Even the Mayo Clinic has weighed in. Its publication entitled "Power of Connection" explains that supportive friendships with a strong emotional intimacy component are vital to a person's well-being and a "major indicator of happiness." Noting that such connections tend to buffer stressors that can otherwise erode health, the clinic urged people to literally put themselves out there and invest in friendship. And here's something unexpected: It looks like the actual number of friends in your corral might make a difference. In a six-year study of subjects fifty and older, Harvard University researchers concluded that actively engaging in and promoting social connections could help boost brain function and hedge against memory loss. Those who had what was defined as "the most" social ties suffered memory decline at less than half the rate of those with "the fewest." No matter how you challenge their methodology or define the terms, that's a pretty significant ratio. A similar study involving nurses with breast cancer revealed that those who were more socially isolated or lacked girlfriends proved a full four times more likely to die from the disease than those who had ten or more girlfriends. It didn't matter if the friends lived near or far, and, interestingly, having a spouse didn't correlate in a similar way. Food for thought for those of us who've always stressed quality over quantity or insisted that our lives are too busy and friend filled to welcome any more. In fact, only a third of the women who took my survey said they had more than one to three "authentic, intimate, and reliable" friendships. This suggests that a lot of us might benefit from at least considering the thought of opening up, reaching out, and adding a few more beds at the inn.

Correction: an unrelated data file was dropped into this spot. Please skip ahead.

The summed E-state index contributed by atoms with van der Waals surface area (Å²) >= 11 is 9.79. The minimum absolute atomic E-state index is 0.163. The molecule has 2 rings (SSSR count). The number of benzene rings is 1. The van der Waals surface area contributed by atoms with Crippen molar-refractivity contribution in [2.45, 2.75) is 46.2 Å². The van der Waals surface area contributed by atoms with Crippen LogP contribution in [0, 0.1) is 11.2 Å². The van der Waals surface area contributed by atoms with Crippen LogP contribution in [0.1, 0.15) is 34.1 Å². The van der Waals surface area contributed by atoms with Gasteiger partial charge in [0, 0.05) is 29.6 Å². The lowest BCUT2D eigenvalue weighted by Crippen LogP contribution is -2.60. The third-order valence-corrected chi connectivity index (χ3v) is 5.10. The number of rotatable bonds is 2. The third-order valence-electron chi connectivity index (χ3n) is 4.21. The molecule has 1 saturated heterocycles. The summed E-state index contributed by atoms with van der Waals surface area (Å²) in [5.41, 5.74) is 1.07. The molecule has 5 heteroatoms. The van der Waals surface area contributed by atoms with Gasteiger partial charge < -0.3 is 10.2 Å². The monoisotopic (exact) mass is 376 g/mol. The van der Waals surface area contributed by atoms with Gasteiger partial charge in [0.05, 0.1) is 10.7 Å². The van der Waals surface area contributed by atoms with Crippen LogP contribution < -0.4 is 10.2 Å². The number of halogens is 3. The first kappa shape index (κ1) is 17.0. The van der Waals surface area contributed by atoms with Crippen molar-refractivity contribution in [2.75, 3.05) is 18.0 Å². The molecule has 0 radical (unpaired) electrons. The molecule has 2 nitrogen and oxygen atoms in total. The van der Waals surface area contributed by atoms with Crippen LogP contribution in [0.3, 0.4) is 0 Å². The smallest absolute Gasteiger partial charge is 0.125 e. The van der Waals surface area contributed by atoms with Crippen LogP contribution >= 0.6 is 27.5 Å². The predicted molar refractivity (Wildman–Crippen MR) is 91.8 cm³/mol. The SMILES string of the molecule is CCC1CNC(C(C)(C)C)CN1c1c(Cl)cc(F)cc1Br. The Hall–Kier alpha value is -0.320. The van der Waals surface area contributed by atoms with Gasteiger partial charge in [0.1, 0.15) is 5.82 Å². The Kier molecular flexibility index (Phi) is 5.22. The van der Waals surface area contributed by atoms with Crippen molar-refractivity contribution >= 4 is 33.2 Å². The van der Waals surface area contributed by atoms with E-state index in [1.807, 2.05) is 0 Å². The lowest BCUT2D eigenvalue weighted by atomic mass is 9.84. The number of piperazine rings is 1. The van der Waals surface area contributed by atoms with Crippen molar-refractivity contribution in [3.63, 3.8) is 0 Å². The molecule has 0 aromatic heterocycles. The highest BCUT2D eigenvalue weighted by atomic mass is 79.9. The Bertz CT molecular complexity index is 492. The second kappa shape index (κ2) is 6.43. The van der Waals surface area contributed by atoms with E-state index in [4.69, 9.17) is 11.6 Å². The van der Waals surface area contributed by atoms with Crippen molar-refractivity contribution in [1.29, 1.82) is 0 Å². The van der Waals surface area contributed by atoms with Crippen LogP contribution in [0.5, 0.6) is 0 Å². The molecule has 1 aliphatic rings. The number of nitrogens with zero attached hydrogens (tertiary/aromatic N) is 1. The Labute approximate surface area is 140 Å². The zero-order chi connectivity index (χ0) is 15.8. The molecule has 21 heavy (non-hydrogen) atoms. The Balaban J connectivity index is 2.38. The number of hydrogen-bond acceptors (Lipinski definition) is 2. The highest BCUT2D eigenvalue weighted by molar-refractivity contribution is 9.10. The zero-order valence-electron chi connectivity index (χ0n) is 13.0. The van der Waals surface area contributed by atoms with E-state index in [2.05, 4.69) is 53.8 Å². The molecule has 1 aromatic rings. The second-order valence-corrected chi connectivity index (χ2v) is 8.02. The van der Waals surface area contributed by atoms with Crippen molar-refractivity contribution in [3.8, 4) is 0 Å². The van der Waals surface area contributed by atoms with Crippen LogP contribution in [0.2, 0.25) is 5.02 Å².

But, of course, all of this good news applies when things are running smoothly and positively among girls and women, when we're behaving ourselves and practicing good tending, not bad. The opposite is, naturally, also true. Like other researchers, Robin Moremen, an associate professor of sociology at Northern Illinois University, has found compelling links between friendship and health among women. She and others have also, however, documented the punishing toll on women's health when things aren't going so well. Fear and stress and conflict, after all, lower those precious oxytocin levels and can affirmatively hamper well-being. As psychotherapists (and best friends) Luise Eichenbaum and Susie Orbach noted years ago, "Behind the curtain of sisterhood lies a myriad of emotional tangles that can wreak havoc" on the overall health and quality of our lives. We should also recall that our inclination to tend and befriend happens to sit right alongside that other basic instinct: to survive. When those values collide or the objects of our tending and befriending start presenting as some sort of emotional threat, we're bound to have some problems. In other words, we're certainly justified in celebrating the benefits of female friendship. At the same time, however, given the confirmed nexus between these relationships and our very health and well-being, we'd also do well to confront the hidden feelings, stressors, and struggles that threaten to undermine those benefits.